The Juneteenth Heritage Walking Tour is a unique, first-time collaboration between Ancestral Bridges and the Amherst Historical Society & Museum to celebrate Juneteenth and local Black history in Amherst, Massachusetts.
This walking tour explores the history and contributions of multiple generations of Black families in the town of Amherst. Curated by the families’ descendants, this immersive storytelling walk through Amherst’s town center features special exhibits at the Amherst History Museum with artwork and images that bring to life the town’s Black neighborhoods and communities from the mid-18th century and on.
The tour begins in West Cemetery where soldiers of the 54th Massachusetts Volunteer Infantry Regiment and of the 5th Cavalry, who alerted Texas residents that the Civil War and slavery had ended, are buried.
Along the way, visitors stop at The Emily Dickinson Museum where stories of Charles Thompson and other Black residents familiar with the Dickinson Family are featured. Two other stops include Hope Church, the first Black church in Amherst; and Goodwin Memorial AME Zion Church, where the cultural and religious lives of Black Amherst residents are highlighted.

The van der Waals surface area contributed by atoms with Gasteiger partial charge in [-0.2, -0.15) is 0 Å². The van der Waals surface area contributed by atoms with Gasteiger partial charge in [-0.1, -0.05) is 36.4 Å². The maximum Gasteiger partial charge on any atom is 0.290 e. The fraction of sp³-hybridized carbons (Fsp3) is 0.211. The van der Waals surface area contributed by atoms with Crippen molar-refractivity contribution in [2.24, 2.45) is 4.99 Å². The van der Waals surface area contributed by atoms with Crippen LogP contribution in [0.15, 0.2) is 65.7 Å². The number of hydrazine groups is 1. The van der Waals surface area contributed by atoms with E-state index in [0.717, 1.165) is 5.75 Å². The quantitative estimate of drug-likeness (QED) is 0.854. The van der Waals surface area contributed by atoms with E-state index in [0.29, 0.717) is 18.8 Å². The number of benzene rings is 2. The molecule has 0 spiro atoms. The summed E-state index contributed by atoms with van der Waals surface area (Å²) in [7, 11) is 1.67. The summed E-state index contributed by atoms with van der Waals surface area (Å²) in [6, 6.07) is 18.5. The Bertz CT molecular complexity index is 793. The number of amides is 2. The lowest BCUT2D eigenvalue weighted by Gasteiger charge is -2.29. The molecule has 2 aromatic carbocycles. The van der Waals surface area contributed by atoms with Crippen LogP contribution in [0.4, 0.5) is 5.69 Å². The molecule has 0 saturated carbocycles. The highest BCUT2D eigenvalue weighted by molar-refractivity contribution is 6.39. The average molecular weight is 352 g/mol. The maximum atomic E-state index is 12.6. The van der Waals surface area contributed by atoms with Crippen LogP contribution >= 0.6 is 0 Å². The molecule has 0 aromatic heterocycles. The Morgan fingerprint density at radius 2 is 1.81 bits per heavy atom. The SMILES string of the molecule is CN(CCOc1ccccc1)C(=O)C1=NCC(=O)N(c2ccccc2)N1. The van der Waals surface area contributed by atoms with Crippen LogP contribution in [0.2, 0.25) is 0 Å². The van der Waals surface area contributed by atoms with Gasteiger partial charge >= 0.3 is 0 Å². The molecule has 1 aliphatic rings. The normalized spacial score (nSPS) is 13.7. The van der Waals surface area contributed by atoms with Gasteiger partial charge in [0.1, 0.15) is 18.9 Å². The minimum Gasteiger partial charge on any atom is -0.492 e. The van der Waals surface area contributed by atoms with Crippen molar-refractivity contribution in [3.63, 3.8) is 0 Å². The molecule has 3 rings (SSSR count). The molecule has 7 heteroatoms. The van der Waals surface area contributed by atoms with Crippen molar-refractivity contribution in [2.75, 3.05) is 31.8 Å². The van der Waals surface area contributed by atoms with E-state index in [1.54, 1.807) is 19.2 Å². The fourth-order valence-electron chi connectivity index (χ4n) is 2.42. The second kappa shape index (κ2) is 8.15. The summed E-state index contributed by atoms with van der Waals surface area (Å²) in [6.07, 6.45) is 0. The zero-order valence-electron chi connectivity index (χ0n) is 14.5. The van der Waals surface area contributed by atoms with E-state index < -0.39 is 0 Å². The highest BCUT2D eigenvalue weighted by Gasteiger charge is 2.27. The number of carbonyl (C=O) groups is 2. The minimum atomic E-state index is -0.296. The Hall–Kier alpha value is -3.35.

The following images are not in the public domain and are the property of Ancestral Bridges. Not for commercial use; all other users must request permission.
The Juneteenth Heritage Walking Tour is an historically important and enjoyable way to spend any visit to Amherst, Massachusetts.
A mostly flat walk along downtown sidewalks, the Walking Tour takes visitors to key historic spots in Amherst’s town center where Black families lived, worshipped, and worked. Major stops along the Walking Tour include West Cemetery, the Emily Dickinson Museum, Amherst History Museum, the Hope Community Church, and the Goodwin Memorial AME Zion Church.
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Donate to support the Juneteenth Heritage Walking Tour.
Your generous support will fund walking tour materials and ongoing research to ensure that visitors experience the rich and diverse history of Amherst, Massachusetts in its entirety.
Explore Similar Local Tours
The Connecticut River Valley is home to rich, cultural BIPOC history. Several local and statewide walking tours commemorate this history with stops at historic homes, work sites, cemeteries, and local museums. Visitors who plan to be in the area for some time will find many options to choose from.
- African American Heritage Trail, Springfield, Massachusetts: This walk marks important sites associated with the fight against slavery, including stops along the famous Underground Railroad.
- African American Heritage Trail, Florence, Massachusetts: A self-guided walking tour in Florence, a suburb of Northampton, that commemorates the history of Sojourner Truth.
- African American Trail Project, various sites, Massachusetts: A collaborative research initiative housed at Tufts University, this project maps African American and African-descended public history sites throughout Massachusetts.